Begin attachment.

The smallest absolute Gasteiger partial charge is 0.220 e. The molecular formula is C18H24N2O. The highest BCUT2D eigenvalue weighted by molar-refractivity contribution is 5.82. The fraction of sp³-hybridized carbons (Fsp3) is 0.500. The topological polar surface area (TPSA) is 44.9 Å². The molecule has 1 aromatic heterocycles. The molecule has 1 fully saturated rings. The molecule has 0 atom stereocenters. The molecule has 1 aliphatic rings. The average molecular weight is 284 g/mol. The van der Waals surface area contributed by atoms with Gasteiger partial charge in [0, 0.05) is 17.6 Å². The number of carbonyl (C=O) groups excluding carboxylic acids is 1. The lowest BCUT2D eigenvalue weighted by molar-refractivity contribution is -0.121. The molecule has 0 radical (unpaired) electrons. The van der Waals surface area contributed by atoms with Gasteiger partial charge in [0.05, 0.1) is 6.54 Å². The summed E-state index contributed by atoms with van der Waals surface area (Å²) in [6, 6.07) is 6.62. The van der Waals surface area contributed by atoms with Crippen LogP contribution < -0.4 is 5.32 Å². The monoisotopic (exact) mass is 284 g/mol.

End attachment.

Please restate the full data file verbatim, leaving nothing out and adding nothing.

The smallest absolute Gasteiger partial charge is 0.220 e. The molecular formula is C18H24N2O. The highest BCUT2D eigenvalue weighted by molar-refractivity contribution is 5.82. The fraction of sp³-hybridized carbons (Fsp3) is 0.500. The topological polar surface area (TPSA) is 44.9 Å². The molecule has 1 aromatic heterocycles. The molecule has 1 fully saturated rings. The molecule has 0 atom stereocenters. The molecule has 1 aliphatic rings. The average molecular weight is 284 g/mol. The van der Waals surface area contributed by atoms with Gasteiger partial charge in [0, 0.05) is 17.6 Å². The number of carbonyl (C=O) groups excluding carboxylic acids is 1. The lowest BCUT2D eigenvalue weighted by molar-refractivity contribution is -0.121. The molecule has 0 radical (unpaired) electrons. The van der Waals surface area contributed by atoms with Gasteiger partial charge in [0.05, 0.1) is 6.54 Å². The summed E-state index contributed by atoms with van der Waals surface area (Å²) in [6, 6.07) is 6.62. The van der Waals surface area contributed by atoms with Crippen LogP contribution < -0.4 is 5.32 Å². The monoisotopic (exact) mass is 284 g/mol.